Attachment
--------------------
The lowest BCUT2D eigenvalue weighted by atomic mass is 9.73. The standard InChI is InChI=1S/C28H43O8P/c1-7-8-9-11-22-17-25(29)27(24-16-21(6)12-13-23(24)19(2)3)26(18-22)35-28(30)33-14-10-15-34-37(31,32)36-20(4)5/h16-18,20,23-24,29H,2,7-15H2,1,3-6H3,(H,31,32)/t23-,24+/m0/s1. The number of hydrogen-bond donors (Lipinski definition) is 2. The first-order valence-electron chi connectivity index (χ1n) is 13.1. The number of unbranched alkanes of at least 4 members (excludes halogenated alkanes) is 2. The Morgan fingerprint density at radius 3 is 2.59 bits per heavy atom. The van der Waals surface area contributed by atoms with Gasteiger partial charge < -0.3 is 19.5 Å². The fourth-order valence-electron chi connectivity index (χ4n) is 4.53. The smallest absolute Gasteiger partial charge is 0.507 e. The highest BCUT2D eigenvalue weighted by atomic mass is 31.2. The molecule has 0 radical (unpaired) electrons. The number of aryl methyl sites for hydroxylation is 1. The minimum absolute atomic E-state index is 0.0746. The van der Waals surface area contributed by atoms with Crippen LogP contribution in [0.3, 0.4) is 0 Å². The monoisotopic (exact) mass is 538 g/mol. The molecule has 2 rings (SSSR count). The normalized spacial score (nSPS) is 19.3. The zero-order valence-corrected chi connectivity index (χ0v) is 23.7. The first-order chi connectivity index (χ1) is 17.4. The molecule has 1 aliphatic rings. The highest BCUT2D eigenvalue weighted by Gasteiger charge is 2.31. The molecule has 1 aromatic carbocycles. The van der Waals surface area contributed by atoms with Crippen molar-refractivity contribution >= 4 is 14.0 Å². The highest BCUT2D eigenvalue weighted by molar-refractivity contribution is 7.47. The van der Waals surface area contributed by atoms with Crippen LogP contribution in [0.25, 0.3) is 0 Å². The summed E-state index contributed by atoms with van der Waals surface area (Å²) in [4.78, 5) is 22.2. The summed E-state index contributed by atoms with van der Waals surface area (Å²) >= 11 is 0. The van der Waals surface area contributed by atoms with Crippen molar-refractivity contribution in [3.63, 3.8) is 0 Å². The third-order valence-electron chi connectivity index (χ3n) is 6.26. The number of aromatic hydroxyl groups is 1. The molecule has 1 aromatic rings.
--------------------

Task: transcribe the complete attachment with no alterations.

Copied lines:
The lowest BCUT2D eigenvalue weighted by atomic mass is 9.73. The standard InChI is InChI=1S/C28H43O8P/c1-7-8-9-11-22-17-25(29)27(24-16-21(6)12-13-23(24)19(2)3)26(18-22)35-28(30)33-14-10-15-34-37(31,32)36-20(4)5/h16-18,20,23-24,29H,2,7-15H2,1,3-6H3,(H,31,32)/t23-,24+/m0/s1. The number of hydrogen-bond donors (Lipinski definition) is 2. The first-order valence-electron chi connectivity index (χ1n) is 13.1. The number of unbranched alkanes of at least 4 members (excludes halogenated alkanes) is 2. The Morgan fingerprint density at radius 3 is 2.59 bits per heavy atom. The van der Waals surface area contributed by atoms with Gasteiger partial charge < -0.3 is 19.5 Å². The fourth-order valence-electron chi connectivity index (χ4n) is 4.53. The smallest absolute Gasteiger partial charge is 0.507 e. The highest BCUT2D eigenvalue weighted by atomic mass is 31.2. The molecule has 0 radical (unpaired) electrons. The number of aryl methyl sites for hydroxylation is 1. The minimum absolute atomic E-state index is 0.0746. The van der Waals surface area contributed by atoms with Crippen LogP contribution in [0.3, 0.4) is 0 Å². The monoisotopic (exact) mass is 538 g/mol. The molecule has 2 rings (SSSR count). The normalized spacial score (nSPS) is 19.3. The zero-order valence-corrected chi connectivity index (χ0v) is 23.7. The first-order chi connectivity index (χ1) is 17.4. The molecule has 1 aliphatic rings. The highest BCUT2D eigenvalue weighted by Gasteiger charge is 2.31. The molecule has 1 aromatic carbocycles. The van der Waals surface area contributed by atoms with Crippen molar-refractivity contribution >= 4 is 14.0 Å². The highest BCUT2D eigenvalue weighted by molar-refractivity contribution is 7.47. The van der Waals surface area contributed by atoms with Crippen LogP contribution in [0.25, 0.3) is 0 Å². The summed E-state index contributed by atoms with van der Waals surface area (Å²) in [4.78, 5) is 22.2. The summed E-state index contributed by atoms with van der Waals surface area (Å²) >= 11 is 0. The van der Waals surface area contributed by atoms with Crippen molar-refractivity contribution in [3.63, 3.8) is 0 Å². The third-order valence-electron chi connectivity index (χ3n) is 6.26. The number of aromatic hydroxyl groups is 1. The molecule has 1 aromatic rings.